MākMō Mobile Makerspace Making Impact in Los Angeles

Four customized vans bring makerspace programming and spark education and partnerships in Southern California.

The County of Los Angeles Public Library takes its makerspace on the road in style with four customized MākMō vans that bring STEM programming and maker learning to the community.

“We were definitely looking at them as a way to get access to all of our communities that don’t otherwise have access to this type of newer technology or maybe kids whose parents don’t even know this type of stuff exists,” says Jesse Lanz, library administrator for adult and digital services for the system. “Thinking long-term, there’s a huge demand for STEM careers, so sparking interest in youth for those activities was important for us.”

The pilot program, which began with the first van rolling out in December 2016 and reached its full fleet of four in September 2017, has been a success, introducing kids and adults to technology, reaching people who don’t go to their public library, and creating and expanding library partnerships.

“It allows us to get to all of the places and meet the people where they are and also take technology outside of the library because we know there are lots of folks in the community that unfortunately are not coming into the library so this is a way to taking the library to a set of people who might not think of going to a library,” he says. At quick stops and large events—set up indoors or outside—the vans bring the maker education philosophy with them.

“The majority of things we do are self-directed,” says Lanz. “We give a very small amount of instruction, an introduction, then give [participants] the space to let them figure it out. It’s important to have that kind of self-directed learning and trial and error.”

Everywhere it goes, the MākMō program seems to spark curiosity, at the very least. It has had perhaps its greatest impact where it created or expanded library partnerships. Just showing up has brought programs the system hadn't sought. “Sometimes there may be some serendipity in going to a more general outreach, because you never know who you are going to meet,” says Lanz. “We went to a health fair, made contact with a father of a couple of children. He told their school principal. We got invited to their school, and now we routinely do programming at that school.” The library system already had an existing relationship with the county’s juvenile detention facilities but adding the mobile makerspace has changed that partnership for the better. “It has definitely expanded our partnership, has maybe reinvigorated our  partnership,” he says. “We’re not just confined to the library.” The response has been overwhelmingly positive. “The probation staff has been really enthusiastic about it and certainly the kids are really enthusiastic about it,” says Lanz. “When you talk about incarcerated youth, you’re talking about folks who are disadvantaged, don’t’ have access to these kinds of things." While the program provides access to books, obviously, the "real point" Lanz says, is to show them what a library has to offer when they get out. "The MākMō is another way to show these kids that not only is their library a welcoming space for them, but it’s not just for books—there are more things to learn and more ways to interact with your library.”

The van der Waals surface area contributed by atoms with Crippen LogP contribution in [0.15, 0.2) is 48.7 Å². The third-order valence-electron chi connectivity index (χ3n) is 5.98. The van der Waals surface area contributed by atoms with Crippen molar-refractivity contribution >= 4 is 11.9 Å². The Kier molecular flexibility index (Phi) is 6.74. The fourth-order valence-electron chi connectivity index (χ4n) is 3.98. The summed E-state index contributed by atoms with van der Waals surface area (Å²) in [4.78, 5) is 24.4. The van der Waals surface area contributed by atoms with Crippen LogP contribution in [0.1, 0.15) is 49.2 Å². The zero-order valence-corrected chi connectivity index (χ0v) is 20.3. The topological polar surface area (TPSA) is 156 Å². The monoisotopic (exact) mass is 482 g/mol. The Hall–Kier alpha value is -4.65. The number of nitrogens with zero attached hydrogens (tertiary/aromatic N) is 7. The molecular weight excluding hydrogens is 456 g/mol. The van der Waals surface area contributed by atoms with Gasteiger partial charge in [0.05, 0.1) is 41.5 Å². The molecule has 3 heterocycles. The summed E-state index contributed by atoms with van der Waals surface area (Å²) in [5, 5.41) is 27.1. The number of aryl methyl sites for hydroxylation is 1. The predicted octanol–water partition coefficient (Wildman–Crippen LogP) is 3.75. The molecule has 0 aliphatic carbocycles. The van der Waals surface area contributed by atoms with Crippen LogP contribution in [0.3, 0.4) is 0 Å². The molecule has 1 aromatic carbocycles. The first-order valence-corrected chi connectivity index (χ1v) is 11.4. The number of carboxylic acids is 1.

While the LA County system is huge—87 branches serving more than three million people spread out over more than 3,000 square miles—Lanz offers advice applicable for any size library or system looking to start a mobile makerspace program.

Custom vehicles aren’t required. “The vans are very cool and a neat way to signal that there’s something interesting happening, but we often do programs and the vans aren’t there. Our staff brings the equipment in a different vehicle.”

Details make a difference; confirm in advance. “Is there power? Do we know where we’re going to be parking? Is it a level surface? Is it a clear traffic pattern or are people coming from all directions?”

Fancy technology isn’t needed. “You can start with things that are relatively low-tech and figure out how to add STEM elements.”

Programs must scale. “Something we would do in a scheduled library visit, we can’t do when we go to outreach events. We often have a very vague idea of the number of people showing up, and they may only spend a couple of minutes before going to the next booth.”

Lack of tech expertise is okay. “You just have to be curious and willing to try new things and do a little bit of research on the front end to learn about something new.”

Flexibility and willingness to relinquish control are key. “You have to be willing to give people the basics and let them take it and run.”

Some tech doesn’t travel well. “3-D printing is not good outside—it is temperature and wind sensitive—and Ozobots don’t work in the sunlight.”


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